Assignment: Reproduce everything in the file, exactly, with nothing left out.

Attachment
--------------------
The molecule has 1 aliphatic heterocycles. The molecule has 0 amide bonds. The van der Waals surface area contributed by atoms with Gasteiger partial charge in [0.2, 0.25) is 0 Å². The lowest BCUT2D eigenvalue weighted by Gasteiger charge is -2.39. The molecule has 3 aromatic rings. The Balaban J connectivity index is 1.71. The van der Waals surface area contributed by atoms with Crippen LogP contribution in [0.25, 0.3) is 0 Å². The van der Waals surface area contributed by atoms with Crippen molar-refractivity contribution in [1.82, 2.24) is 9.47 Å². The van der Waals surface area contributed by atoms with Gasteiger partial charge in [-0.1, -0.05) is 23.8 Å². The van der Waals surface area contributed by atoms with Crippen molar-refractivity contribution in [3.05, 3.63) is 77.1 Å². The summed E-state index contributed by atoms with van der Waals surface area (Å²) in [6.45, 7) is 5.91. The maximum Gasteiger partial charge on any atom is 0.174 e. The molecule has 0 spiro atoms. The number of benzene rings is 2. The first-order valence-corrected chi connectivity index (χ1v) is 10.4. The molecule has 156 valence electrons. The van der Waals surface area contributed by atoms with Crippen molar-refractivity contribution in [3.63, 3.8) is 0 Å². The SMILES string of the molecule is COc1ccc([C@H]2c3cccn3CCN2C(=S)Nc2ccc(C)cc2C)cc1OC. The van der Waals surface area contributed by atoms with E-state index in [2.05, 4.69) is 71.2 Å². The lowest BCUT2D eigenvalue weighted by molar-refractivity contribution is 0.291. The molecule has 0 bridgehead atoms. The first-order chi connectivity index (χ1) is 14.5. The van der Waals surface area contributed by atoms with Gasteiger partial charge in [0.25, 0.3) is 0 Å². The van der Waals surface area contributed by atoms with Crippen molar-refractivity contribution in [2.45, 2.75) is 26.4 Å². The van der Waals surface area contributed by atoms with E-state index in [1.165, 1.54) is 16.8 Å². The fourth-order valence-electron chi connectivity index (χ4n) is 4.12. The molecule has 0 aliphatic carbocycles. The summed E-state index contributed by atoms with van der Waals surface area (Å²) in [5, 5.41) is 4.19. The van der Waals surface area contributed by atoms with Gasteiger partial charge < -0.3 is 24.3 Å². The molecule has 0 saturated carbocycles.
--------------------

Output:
The molecule has 1 aliphatic heterocycles. The molecule has 0 amide bonds. The van der Waals surface area contributed by atoms with Gasteiger partial charge in [0.2, 0.25) is 0 Å². The lowest BCUT2D eigenvalue weighted by Gasteiger charge is -2.39. The molecule has 3 aromatic rings. The Balaban J connectivity index is 1.71. The van der Waals surface area contributed by atoms with Crippen LogP contribution in [0.25, 0.3) is 0 Å². The van der Waals surface area contributed by atoms with Crippen molar-refractivity contribution in [1.82, 2.24) is 9.47 Å². The van der Waals surface area contributed by atoms with Gasteiger partial charge in [-0.1, -0.05) is 23.8 Å². The van der Waals surface area contributed by atoms with Crippen molar-refractivity contribution in [3.05, 3.63) is 77.1 Å². The summed E-state index contributed by atoms with van der Waals surface area (Å²) in [6.45, 7) is 5.91. The maximum Gasteiger partial charge on any atom is 0.174 e. The molecule has 0 spiro atoms. The number of benzene rings is 2. The first-order valence-corrected chi connectivity index (χ1v) is 10.4. The molecule has 156 valence electrons. The van der Waals surface area contributed by atoms with Crippen molar-refractivity contribution in [3.63, 3.8) is 0 Å². The SMILES string of the molecule is COc1ccc([C@H]2c3cccn3CCN2C(=S)Nc2ccc(C)cc2C)cc1OC. The van der Waals surface area contributed by atoms with E-state index in [2.05, 4.69) is 71.2 Å². The lowest BCUT2D eigenvalue weighted by molar-refractivity contribution is 0.291. The molecule has 0 bridgehead atoms. The first-order chi connectivity index (χ1) is 14.5. The van der Waals surface area contributed by atoms with Gasteiger partial charge in [0.25, 0.3) is 0 Å². The van der Waals surface area contributed by atoms with Crippen molar-refractivity contribution in [2.45, 2.75) is 26.4 Å². The van der Waals surface area contributed by atoms with E-state index in [1.165, 1.54) is 16.8 Å². The fourth-order valence-electron chi connectivity index (χ4n) is 4.12. The molecule has 0 aliphatic carbocycles. The summed E-state index contributed by atoms with van der Waals surface area (Å²) in [5, 5.41) is 4.19. The van der Waals surface area contributed by atoms with Gasteiger partial charge < -0.3 is 24.3 Å². The molecule has 0 saturated carbocycles.